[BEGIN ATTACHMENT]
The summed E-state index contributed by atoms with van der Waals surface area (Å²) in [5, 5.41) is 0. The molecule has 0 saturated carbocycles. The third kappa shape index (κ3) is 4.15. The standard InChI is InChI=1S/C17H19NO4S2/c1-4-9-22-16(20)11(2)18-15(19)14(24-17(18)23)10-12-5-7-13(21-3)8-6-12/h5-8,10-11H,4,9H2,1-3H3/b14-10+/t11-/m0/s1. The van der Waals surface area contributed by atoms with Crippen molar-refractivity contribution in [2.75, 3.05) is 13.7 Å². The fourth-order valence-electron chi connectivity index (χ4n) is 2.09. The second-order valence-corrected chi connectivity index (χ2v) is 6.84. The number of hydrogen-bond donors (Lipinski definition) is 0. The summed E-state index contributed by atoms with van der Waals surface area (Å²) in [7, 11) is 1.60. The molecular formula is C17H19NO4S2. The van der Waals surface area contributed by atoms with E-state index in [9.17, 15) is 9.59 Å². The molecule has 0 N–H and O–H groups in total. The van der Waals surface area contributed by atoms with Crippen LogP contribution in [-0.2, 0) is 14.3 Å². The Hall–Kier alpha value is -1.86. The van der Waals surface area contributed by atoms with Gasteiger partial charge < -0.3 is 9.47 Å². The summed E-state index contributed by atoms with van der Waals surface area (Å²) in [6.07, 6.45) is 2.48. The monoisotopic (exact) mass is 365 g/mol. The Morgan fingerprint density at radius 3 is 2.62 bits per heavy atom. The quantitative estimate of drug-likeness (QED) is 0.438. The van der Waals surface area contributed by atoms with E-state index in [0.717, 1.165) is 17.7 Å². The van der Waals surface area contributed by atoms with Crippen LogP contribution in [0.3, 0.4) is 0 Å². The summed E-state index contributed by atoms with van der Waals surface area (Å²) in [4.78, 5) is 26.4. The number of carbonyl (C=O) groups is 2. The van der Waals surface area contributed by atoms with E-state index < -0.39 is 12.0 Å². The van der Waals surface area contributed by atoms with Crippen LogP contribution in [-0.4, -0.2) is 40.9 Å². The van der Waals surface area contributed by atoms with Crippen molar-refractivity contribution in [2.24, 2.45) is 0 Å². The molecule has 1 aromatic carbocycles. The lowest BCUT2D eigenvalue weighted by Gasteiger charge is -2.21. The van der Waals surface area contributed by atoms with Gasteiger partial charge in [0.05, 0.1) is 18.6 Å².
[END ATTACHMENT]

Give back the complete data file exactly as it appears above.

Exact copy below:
The summed E-state index contributed by atoms with van der Waals surface area (Å²) in [5, 5.41) is 0. The molecule has 0 saturated carbocycles. The third kappa shape index (κ3) is 4.15. The standard InChI is InChI=1S/C17H19NO4S2/c1-4-9-22-16(20)11(2)18-15(19)14(24-17(18)23)10-12-5-7-13(21-3)8-6-12/h5-8,10-11H,4,9H2,1-3H3/b14-10+/t11-/m0/s1. The van der Waals surface area contributed by atoms with Crippen molar-refractivity contribution in [2.75, 3.05) is 13.7 Å². The fourth-order valence-electron chi connectivity index (χ4n) is 2.09. The second-order valence-corrected chi connectivity index (χ2v) is 6.84. The number of hydrogen-bond donors (Lipinski definition) is 0. The summed E-state index contributed by atoms with van der Waals surface area (Å²) in [7, 11) is 1.60. The molecular formula is C17H19NO4S2. The van der Waals surface area contributed by atoms with E-state index in [9.17, 15) is 9.59 Å². The molecule has 0 N–H and O–H groups in total. The van der Waals surface area contributed by atoms with Crippen LogP contribution in [-0.2, 0) is 14.3 Å². The Hall–Kier alpha value is -1.86. The van der Waals surface area contributed by atoms with Gasteiger partial charge < -0.3 is 9.47 Å². The summed E-state index contributed by atoms with van der Waals surface area (Å²) in [6.07, 6.45) is 2.48. The monoisotopic (exact) mass is 365 g/mol. The Morgan fingerprint density at radius 3 is 2.62 bits per heavy atom. The quantitative estimate of drug-likeness (QED) is 0.438. The van der Waals surface area contributed by atoms with E-state index in [0.717, 1.165) is 17.7 Å². The van der Waals surface area contributed by atoms with Crippen LogP contribution in [0.3, 0.4) is 0 Å². The summed E-state index contributed by atoms with van der Waals surface area (Å²) in [4.78, 5) is 26.4. The number of carbonyl (C=O) groups is 2. The van der Waals surface area contributed by atoms with E-state index < -0.39 is 12.0 Å². The van der Waals surface area contributed by atoms with Crippen LogP contribution in [-0.4, -0.2) is 40.9 Å². The van der Waals surface area contributed by atoms with Crippen molar-refractivity contribution in [2.24, 2.45) is 0 Å². The molecule has 1 aromatic carbocycles. The lowest BCUT2D eigenvalue weighted by Gasteiger charge is -2.21. The van der Waals surface area contributed by atoms with Gasteiger partial charge in [0.05, 0.1) is 18.6 Å².